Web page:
More about Elizabeth Thompson
Otherwise known as Lady Butler, this painter is not only one of the more underappreciated women in art history, but also one of the more underappreciated women of military history.
Elizabeth did not start her career with a love for the art of war. Her early sketchbooks were full of more pleasant, “girly” subjects, such as dances and young couples flirting with one another. But as with many artists belonging to the fairer sex, the young Elizabeth had a hard time being taken seriously by her less fair peers. However, she would not be discouraged and instead responded to their rejections in an incredibly appropriate manner, i.e., with cannons. Bavarian Artillery going into Action was the first of her works displayed formally, and it showed her mastery of movement and detail, perhaps comparable to Pierre-Auguste Renoir.
It wouldn’t be for another decade that she was recognized on a national stage, however when that time came she received what she was due. In 1877 Elizabeth Thompson’s Roll Call was shown at the Royal Academy. It produced such a buzz that Queen Victoria requested a private viewing, and would eventually have the painting added to the royal collection. The work was unique not only because it was made by a woman (gasp), but also because of the approach it took to framing the soldiers. During that time, war painting was typically done with large panoramic shots that tried to glorify the violence. Elizabeth, on the other hand, got closer and instead she chose to highlight the individual soldiers in the battle, producing a unique intimacy that had previously been ignored. Before her, the only people to be given this kind of treatment on the canvas were famous generals like in The Death of General Wolfe.
Eventually however this strategy would work against her. In 1877 she married Sir William Francis Butler. Sir Butler was from Ireland and was Catholic, and he had strong feelings about how his people were being treated in Britain. After a time, Elizabeth took up her husband’s cause and her art shifted somewhat to include depictions of the way Catholics were treated in her country. The majority of England was not as progressive as she and her husband were, and as such she began to fall from grace. The final nail in the coffin came during the First Boer War when Elizabeth’s paintings, which had a habit of highlighting the pain of war and not glorifying its soldiers, were seen as being in bad taste. She would continue painting the rest of her life, but after the turn of the 18th century her career would gradually carry her back into obscurity.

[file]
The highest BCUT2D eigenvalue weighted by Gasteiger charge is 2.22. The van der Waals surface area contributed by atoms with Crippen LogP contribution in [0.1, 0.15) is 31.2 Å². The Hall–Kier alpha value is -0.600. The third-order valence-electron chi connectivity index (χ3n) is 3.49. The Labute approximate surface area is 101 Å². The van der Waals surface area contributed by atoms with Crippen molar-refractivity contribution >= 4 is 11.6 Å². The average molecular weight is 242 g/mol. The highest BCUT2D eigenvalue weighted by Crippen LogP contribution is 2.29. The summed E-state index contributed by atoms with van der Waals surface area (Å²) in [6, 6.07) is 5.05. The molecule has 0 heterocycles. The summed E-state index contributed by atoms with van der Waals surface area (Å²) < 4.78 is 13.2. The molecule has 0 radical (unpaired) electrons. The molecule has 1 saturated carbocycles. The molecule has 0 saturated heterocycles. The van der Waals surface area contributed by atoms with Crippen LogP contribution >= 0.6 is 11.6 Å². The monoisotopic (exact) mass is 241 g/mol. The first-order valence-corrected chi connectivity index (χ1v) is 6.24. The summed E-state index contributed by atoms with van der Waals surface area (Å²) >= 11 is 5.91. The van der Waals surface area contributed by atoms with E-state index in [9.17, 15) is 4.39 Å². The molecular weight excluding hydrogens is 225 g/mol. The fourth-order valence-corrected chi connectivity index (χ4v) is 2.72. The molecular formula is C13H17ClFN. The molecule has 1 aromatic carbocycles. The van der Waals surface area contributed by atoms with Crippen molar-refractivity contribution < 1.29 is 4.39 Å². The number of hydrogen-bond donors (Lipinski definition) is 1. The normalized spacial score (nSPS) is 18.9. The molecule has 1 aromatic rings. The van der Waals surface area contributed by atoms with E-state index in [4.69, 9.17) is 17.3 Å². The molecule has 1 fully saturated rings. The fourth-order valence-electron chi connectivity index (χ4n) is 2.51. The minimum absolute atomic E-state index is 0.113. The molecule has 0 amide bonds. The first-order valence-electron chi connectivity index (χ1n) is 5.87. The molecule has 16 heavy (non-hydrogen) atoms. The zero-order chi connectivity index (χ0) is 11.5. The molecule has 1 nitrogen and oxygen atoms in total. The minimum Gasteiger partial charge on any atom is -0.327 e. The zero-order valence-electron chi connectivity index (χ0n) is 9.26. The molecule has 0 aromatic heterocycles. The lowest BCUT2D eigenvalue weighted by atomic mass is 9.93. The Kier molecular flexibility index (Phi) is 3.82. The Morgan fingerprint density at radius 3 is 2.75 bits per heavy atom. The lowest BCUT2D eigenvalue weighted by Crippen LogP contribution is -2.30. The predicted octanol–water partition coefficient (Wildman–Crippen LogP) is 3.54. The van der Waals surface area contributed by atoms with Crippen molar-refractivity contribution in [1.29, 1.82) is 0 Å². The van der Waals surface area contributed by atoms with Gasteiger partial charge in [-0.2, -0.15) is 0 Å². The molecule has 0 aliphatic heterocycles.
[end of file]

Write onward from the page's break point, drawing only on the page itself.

- George, Katherine “PAINTING WAR, AND FIGHTING THE PATRIARCHY WHILE YOU'RE AT IT” Ozy.com, viewed on 08/24/2019 https://www.ozy.com/flashback/painting-war-and-fighting-the-patriarchy-…
- Meynell, Wilfrid “The Life and Work of Lady Butler (Miss Elizabeth Thompson)” London: The Art Journal Office 1898 https://books.google.com/books?hl=en&lr=&id=fhxPAAAAYAAJ&oi=fnd&pg=PA11…
- Simkin John “Elizabeth Thompson (Lady Butler)” Sparticus Educational, December 2015 https://spartacus-educational.com/Jbutler.htm
Here is what Wikipedia says about Elizabeth Thompson
Elizabeth Southerden Thompson (3 November 1846 – 2 October 1933), later known as Lady Butler, was a British painter who specialised in painting scenes from British military campaigns and battles, including the Crimean War and the Napoleonic Wars. Her notable works include The Roll Call (purchased by Queen Victoria), The Defence of Rorke's Drift, and Scotland Forever! (showing the Scots Greys at Waterloo). She wrote about her military paintings in an autobiography published in 1922: "I never painted for the glory of war, but to portray its pathos and heroism." She was married to British Army officer Sir William Butler, becoming Lady Butler after he was knighted.
Check out the full Wikipedia article about Elizabeth Thompson